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Province moves to change election advertising rules

 

The province has tabled amendments to change provisions of the Election Amendment Act that incorporate suggestions from both opposition parties as well as consultations with Elections BC.

“We are doing politics differently and, as Premier Horgan has said, no party has a monopoly on good ideas,” said Attorney General David Eby, in a press release. “I am pleased that the amendments introduced today are a tangible result of that commitment and include changes proposed by both opposition parties.”

The amendments to the Election Amendment Act, 2017 include an expansion of the definition of what is considered election advertising. The BC Liberal Party’s member’s bill included activities that were not contained in the government’s bill, and this amendment would expand that definition to include paid canvassing and direct mail.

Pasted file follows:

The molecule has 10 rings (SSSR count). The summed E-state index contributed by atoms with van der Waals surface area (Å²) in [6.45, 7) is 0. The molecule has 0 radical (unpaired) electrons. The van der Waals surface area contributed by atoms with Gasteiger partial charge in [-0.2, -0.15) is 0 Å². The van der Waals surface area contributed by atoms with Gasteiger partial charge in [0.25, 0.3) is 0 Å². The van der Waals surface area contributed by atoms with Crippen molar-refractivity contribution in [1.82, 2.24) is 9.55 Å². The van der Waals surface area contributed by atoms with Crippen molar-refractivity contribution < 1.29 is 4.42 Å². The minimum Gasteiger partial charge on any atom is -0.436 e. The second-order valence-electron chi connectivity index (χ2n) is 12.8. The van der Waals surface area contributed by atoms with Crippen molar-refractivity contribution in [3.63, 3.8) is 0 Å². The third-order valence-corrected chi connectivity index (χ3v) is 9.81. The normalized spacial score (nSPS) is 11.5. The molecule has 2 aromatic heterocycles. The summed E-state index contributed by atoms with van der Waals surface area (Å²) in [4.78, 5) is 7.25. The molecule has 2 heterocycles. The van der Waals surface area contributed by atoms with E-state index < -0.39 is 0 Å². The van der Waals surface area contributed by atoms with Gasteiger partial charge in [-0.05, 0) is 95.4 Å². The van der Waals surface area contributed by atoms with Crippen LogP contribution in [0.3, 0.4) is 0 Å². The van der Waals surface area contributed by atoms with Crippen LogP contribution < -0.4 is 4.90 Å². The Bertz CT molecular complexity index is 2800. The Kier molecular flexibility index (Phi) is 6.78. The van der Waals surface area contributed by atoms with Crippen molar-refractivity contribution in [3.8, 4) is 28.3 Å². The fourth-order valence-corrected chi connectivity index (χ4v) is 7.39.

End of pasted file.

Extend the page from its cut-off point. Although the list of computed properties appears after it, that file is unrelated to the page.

Two of the key amendments are changes brought forth by the B.C. Green Party caucus. Following the initial introduction of the legislation, the BC Green Party caucus proposed that the legislation could be strengthened by increasing financial reporting and further restricting how parties can use funds raised before the contribution rules come into effect.

These changes mean political parties cannot use prior contributions for partisan advertising that is prohibited under the new rules, including advertising conducted outside the standard campaign period. The new changes also include a phased-in quarterly report of political contributions, similar to the rules for federal political parties, which has been a priority of the Green caucus.

After consultation with Elections BC, amendments provide the province’s chief electoral officer the discretion to impose a monetary penalty that suits the circumstances when a person contravenes the act. In addition, a new monetary penalty has been proposed for failing to identify third-party sponsors within election advertising.

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